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In 2002, the French movie Amélie (also known as Le Fabuleux destin d'Amélie Poulain) was nominated for five Academy Awards, including Best Foreign Language Film. In Heather Salazar's classroom, though, the quirky love story was a flop. The French teacher from Orange, Texas was placed on unpaid administrative leave after showing the film to her students at Little Cypress-Mauriceville High School. The movie is R-rated and reportedly contains nudity and sexual content. The district's superintendent said Salazar failed to follow official procedures for screening films with such content. Should Salazar have known better?


She should have followed school policy! If no clear policy was in place, she should have asked her principal or API first!

Absolutely. Watching a movie in class that is R-rated is a bad professional choice for two reasons. First of course, (though I really like the movie), some of the content is inappropriate and embarrassing for students to watch with educational "acquaintances" in a classroom. Also, many students may have seen the movie anyway, and thus learn nothing for several class periods, OR, others what they do a lot already outside of school--watch a screen--and thus gain minimal value from discourse and new content in a specific subject area. I've been in education all of my professional life, a teacher for lots of years, an educational consultant and professional developer, a principal and a Sr. Director. Let's choose as professionals who have increasing limits on our time with our students, to stop the rolling of hours of wasted effort and get engagement in the world of the mind and voice. Teachers and students together in our classrooms can move into challenges of exploration of the depth and breadth in subject areas with a teacher who really loves to engage students, or else students will realize they should have stayed home in their pajamas and just watched a movie.

I agree that it was a bad choice, though I like the movie too. In addition to the well-stated reasons mentioned above, there is also the simple reason that R-rated movies are not allowed for children under 17 without their parents' permission. PARENTS are given the right to take children to R-rated films, not box-office ticket sellers or anyone else, including teachers. As a teacher, I would never overstep the authority of my students' parents. As a parent who is careful about what my children see, I would be angry if a teacher believed he/she could make this decision in my place. I might not really mind them seeing this film when they are teenagers(though I would need to screen it again to make sure), but it is my wife and my decision, not their teachers.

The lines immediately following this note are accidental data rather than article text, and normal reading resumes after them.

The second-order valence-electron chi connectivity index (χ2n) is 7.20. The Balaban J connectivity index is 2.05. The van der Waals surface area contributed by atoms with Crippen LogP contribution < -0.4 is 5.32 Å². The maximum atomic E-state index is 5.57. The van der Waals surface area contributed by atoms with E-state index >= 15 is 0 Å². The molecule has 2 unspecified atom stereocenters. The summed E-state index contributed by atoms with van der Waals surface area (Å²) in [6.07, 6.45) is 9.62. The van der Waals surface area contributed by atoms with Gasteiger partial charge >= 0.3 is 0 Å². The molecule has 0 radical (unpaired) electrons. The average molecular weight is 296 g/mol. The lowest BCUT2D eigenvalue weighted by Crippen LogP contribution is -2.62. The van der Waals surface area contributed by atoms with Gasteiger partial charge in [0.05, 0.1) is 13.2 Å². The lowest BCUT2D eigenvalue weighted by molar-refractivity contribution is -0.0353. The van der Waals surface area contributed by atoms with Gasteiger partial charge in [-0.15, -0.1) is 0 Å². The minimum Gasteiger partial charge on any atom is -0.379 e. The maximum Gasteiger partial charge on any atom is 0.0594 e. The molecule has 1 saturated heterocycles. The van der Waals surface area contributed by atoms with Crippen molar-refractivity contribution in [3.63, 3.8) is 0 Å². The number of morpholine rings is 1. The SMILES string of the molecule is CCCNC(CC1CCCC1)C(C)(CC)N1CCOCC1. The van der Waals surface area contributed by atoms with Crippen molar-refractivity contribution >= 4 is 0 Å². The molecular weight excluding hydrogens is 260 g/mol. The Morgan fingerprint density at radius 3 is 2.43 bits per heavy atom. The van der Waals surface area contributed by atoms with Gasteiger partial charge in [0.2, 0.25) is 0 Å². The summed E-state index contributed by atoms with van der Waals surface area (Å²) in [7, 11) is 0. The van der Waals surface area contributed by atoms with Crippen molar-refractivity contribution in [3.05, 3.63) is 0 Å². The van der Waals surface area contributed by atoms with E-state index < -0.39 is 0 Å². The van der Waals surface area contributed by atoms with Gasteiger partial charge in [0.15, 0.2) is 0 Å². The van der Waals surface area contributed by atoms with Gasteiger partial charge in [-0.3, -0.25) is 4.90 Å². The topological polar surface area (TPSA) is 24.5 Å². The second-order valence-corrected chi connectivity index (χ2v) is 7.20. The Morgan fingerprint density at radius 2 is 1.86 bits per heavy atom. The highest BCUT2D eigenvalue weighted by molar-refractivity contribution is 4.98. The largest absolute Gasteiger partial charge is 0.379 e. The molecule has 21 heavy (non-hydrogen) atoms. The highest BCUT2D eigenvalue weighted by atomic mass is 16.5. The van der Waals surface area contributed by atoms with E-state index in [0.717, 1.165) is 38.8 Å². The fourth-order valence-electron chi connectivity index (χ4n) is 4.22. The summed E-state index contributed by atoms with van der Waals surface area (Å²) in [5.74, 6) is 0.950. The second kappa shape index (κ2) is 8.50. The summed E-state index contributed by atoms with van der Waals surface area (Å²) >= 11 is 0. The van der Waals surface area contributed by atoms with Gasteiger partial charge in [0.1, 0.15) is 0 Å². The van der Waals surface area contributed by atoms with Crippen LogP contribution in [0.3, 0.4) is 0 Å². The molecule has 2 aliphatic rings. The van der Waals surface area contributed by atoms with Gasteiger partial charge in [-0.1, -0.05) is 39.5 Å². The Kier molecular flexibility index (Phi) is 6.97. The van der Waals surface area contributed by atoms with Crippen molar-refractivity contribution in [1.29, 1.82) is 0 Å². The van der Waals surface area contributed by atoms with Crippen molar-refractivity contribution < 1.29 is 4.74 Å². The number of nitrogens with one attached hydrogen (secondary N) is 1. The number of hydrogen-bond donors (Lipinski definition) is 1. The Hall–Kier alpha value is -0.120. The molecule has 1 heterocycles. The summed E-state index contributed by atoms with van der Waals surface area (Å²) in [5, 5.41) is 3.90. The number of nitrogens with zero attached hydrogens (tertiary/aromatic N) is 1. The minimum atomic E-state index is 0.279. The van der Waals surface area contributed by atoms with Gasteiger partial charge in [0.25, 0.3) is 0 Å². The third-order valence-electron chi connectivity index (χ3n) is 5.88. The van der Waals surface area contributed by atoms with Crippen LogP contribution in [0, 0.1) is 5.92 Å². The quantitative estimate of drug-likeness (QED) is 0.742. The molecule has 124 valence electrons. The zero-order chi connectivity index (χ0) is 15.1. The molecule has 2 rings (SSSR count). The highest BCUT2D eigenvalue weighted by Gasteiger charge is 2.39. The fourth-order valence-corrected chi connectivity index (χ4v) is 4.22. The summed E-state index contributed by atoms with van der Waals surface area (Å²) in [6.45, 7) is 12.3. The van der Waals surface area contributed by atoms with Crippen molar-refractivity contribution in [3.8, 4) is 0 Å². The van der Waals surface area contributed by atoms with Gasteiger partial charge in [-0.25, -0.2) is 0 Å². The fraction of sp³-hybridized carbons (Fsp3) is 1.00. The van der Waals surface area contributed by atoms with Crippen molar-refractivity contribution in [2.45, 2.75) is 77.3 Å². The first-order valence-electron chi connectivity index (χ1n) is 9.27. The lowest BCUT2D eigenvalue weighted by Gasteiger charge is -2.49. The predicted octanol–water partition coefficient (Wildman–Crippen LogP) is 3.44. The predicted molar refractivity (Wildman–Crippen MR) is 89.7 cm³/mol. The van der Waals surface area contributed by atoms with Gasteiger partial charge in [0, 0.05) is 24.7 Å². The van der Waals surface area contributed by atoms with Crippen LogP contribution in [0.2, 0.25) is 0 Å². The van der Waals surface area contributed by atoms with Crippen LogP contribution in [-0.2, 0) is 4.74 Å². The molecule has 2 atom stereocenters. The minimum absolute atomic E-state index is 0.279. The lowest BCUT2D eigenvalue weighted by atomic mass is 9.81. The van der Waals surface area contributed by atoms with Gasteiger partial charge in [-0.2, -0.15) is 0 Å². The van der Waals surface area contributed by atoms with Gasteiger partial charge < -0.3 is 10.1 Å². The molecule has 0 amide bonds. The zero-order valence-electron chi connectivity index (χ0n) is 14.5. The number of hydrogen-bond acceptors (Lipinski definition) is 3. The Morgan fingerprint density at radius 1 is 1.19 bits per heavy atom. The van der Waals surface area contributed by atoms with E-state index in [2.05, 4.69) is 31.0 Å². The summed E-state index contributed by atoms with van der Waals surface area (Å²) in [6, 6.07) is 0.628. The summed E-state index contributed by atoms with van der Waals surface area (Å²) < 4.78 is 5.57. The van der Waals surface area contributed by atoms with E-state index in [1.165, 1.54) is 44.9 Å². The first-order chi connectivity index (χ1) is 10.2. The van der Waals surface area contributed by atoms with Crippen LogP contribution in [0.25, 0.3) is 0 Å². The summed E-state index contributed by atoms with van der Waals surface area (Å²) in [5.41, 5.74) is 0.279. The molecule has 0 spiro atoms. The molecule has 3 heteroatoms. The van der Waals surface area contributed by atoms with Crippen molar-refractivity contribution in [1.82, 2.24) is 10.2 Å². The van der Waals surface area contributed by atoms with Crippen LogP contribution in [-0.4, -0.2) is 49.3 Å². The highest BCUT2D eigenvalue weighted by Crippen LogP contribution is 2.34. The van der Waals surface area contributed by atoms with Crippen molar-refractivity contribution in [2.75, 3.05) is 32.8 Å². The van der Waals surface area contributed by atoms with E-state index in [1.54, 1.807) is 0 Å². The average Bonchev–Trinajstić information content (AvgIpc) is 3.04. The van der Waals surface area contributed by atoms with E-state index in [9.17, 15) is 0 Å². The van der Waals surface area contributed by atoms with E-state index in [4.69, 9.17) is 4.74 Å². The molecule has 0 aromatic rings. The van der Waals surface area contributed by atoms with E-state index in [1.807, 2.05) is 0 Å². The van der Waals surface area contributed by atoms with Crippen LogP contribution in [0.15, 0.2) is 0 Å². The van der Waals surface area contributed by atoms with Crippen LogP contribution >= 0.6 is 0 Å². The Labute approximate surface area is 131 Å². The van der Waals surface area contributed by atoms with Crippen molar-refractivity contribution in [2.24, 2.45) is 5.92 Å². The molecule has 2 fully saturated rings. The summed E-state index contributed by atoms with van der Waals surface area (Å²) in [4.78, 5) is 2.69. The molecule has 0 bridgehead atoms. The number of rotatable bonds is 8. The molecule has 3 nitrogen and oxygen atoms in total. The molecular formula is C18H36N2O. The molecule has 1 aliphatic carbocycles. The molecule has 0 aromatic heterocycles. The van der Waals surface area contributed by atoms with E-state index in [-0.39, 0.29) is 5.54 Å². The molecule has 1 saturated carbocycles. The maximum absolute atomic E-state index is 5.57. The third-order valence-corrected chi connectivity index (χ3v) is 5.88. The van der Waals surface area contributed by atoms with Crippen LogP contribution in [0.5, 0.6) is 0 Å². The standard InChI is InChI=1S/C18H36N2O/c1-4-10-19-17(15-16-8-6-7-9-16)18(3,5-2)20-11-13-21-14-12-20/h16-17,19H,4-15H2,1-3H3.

Yes, she should have known better! Teachers should always ask permission from administration first and pre-screen the movie themselves before showing it to their students. I personally enjoyed the movie, but do feel it's inappropriate to show in a classroom. For movies with sensitive content, teachers can also send home permission slips with students and let the parents decide to say yes or no. In my children's high school, they sent home a permission slip asking if my son could see a particular war movie for world history. That way, the choice is left with the parents and teachers have covered their bases.

Censoring R rated movies also means that Schindler's list cannot be shown to High School students...What a History lesson it could be though, to illustrate the inhuman Holocaust! Please, drop the fake puritanism...

I am sorry but I needed to post twice as I cut my self off from the first one.
What I was saying is we as "professionals" do not need to, and should no be treated like the children! Let's let the teachers be creative, innovative, and working to motivate students. Isn't that what everyone is yelling about, motivation, test scores,etc.... Allow teachers to use any means necessary to teach!!! Thats all I'm saying.
To those of you who posted that she should have gotten permission, it's time you moved on out of teaching. We shouldn't have to beg for permission to show a movie in this day and age.

I guess I should count myself lucky. I had a showing of "Sleepy Hollow" to middle school students. I'm glad no one objected -or didn't know- the movie was R rated. The kids loved it, and I made it a Halloween-styled "who-done-it" problem solving in-class assignment.

-John Doe

I'm surprised there is a question. No, you may not show my underage child a film rated for adults without my permission. If you think your lesson is legitimate, send a note home first informing the parents of your intention. I'm not a prud but, as the parent, I am responsible for making these types of choices regarding my child. Not my child's teacher. No matter how well-intentioned.

There are a great many ways to teach a lesson. We should be creative enough to use material without swearing or nudity.

Palo Alto